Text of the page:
RFC 768                                                        J. Postel
                                                                     ISI
                                                          28 August 1980
Introduction
Format
Fields
User Interface
IP Interface
Protocol Application
Protocol Number

User Datagram Protocol

----------------->

Introduction

This User Datagram Protocol (UDP) is defined to make available a datagram mode of packet-switched computer communication in the environment of an interconnected set of computer networks. This protocol assumes that the Internet Protocol IP is used as the underlying protocol.

This protocol provides a procedure for application programs to send messages to other programs with a minimum of protocol mechanism. The protocol is transaction oriented, and delivery and duplicate protection are not guaranteed. Applications requiring ordered reliable delivery of streams of data should use the Transmission Control Protocol TCP.

Format

 
                                    
                  0      7 8     15 16    23 24    31  
                 +--------+--------+--------+--------+ 
                 |     Source      |   Destination   | 
                 |      Port       |      Port       | 
                 +--------+--------+--------+--------+ 
                 |                 |                 | 
                 |     Length      |    Checksum     | 
                 +--------+--------+--------+--------+ 
                 |                                     
                 |          data octets ...            
                 +---------------- ...                 
 

                      User Datagram Header Format

Fields

Source Port
is an optional field, when meaningful, it indicates the port of the sending process, and may be assumed to be the port to which a reply should be addressed in the absence of any other information. If not used, a value of zero is inserted.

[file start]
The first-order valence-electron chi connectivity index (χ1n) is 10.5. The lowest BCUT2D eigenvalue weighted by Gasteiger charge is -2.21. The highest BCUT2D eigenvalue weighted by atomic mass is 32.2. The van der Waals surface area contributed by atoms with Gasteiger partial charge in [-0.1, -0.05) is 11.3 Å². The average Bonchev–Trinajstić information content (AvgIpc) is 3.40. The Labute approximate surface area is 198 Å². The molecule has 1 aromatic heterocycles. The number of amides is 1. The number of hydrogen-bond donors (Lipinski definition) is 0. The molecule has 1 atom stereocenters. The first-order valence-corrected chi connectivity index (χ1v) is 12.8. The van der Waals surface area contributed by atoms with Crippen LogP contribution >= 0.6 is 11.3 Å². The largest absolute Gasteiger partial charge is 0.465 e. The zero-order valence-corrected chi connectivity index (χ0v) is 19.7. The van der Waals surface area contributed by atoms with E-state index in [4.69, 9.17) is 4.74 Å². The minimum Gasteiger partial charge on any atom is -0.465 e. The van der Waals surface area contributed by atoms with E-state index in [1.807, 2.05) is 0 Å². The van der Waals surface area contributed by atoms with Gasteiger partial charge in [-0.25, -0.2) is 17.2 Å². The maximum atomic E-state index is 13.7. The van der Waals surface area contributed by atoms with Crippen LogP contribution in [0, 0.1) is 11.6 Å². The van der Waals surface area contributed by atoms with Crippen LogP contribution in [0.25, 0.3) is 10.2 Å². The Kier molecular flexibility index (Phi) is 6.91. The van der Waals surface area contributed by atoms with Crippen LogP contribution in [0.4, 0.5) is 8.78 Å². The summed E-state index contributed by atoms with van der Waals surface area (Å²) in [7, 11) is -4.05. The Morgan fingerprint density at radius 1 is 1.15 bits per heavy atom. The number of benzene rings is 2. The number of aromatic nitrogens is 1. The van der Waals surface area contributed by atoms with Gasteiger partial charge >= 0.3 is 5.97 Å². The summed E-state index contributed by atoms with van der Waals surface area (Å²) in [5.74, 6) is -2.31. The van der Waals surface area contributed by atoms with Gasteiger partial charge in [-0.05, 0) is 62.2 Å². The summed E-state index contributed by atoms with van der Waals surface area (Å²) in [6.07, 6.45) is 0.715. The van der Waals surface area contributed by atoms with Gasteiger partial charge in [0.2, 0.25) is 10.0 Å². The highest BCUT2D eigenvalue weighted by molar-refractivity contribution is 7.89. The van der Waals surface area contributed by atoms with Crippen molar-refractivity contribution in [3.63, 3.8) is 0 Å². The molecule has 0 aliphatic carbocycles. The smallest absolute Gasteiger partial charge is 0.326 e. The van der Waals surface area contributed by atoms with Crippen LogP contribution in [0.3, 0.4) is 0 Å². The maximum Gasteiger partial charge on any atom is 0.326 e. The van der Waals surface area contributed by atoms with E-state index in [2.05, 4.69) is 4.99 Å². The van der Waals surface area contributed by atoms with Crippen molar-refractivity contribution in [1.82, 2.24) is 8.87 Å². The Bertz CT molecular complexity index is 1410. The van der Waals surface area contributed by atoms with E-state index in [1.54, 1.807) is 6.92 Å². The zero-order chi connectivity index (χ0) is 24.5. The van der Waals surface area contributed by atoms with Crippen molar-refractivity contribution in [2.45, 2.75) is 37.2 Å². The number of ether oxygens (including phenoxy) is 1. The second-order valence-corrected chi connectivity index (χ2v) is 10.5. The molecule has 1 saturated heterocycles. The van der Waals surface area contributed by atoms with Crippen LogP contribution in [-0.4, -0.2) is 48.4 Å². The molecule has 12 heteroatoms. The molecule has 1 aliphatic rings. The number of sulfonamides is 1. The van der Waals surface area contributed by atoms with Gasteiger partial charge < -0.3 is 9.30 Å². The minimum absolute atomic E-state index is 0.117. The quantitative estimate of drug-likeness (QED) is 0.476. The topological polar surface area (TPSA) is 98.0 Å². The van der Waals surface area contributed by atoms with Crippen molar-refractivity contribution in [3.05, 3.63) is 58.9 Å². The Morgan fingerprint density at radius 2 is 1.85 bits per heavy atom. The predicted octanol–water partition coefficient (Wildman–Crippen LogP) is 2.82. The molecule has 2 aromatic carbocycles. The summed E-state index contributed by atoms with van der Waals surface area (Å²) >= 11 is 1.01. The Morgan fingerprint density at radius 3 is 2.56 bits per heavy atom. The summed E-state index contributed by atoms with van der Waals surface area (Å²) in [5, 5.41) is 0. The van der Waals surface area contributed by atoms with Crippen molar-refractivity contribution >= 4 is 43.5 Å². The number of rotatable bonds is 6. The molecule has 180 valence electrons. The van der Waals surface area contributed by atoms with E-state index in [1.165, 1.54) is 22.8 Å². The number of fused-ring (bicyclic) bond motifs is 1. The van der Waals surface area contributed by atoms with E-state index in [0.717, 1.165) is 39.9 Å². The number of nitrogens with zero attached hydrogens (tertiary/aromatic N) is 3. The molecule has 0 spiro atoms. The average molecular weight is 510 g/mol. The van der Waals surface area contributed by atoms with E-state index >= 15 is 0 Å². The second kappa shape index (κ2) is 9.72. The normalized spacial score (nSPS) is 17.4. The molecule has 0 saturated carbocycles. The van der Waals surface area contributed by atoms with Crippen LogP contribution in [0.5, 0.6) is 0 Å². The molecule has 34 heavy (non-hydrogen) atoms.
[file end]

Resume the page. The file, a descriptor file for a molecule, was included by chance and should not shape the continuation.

Destination Port
has a meaning within the context of a particular internet destination address.
Length
is the length in octets of this user datagram including this header and the data. (This means the minimum value of the length is eight.)
Checksum
is the 16-bit one's complement of the one's complement sum of a pseudo header of information from the IP header, the UDP header, and the data, padded with zero octets at the end (if necessary) to make a multiple of two octets.
The pseudo header
conceptually prefixed to the UDP header contains the source address, the destination address, the protocol, and the UDP length. This information gives protection against misrouted datagrams. This checksum procedure is the same as is used in TCP.
 
                  0      7 8     15 16    23 24    31 
                 +--------+--------+--------+--------+
                 |          source address           |
                 +--------+--------+--------+--------+
                 |        destination address        |
                 +--------+--------+--------+--------+
                 |  zero  |protocol|   UDP length    |
                 +--------+--------+--------+--------+

If the computed checksum is zero, it is transmitted as all ones (the equivalent in one's complement arithmetic). An all zero transmitted checksum value means that the transmitter generated no checksum (for debugging or for higher level protocols that don't care).

User Interface

IP Interface

The UDP module must be able to determine the source and destination internet addresses and the protocol field from the internet header. One possible UDP/IP interface would return the whole internet datagram including all of the internet header in response to a receive operation. Such an interface would also allow the UDP to pass a full internet datagram complete with header to the IP to send. The IP would verify certain fields for consistency and compute the internet header checksum.

Protocol Application

The major uses of this protocol are

Protocol Number

This is protocol 17 (21 octal) when used in the Internet Protocol.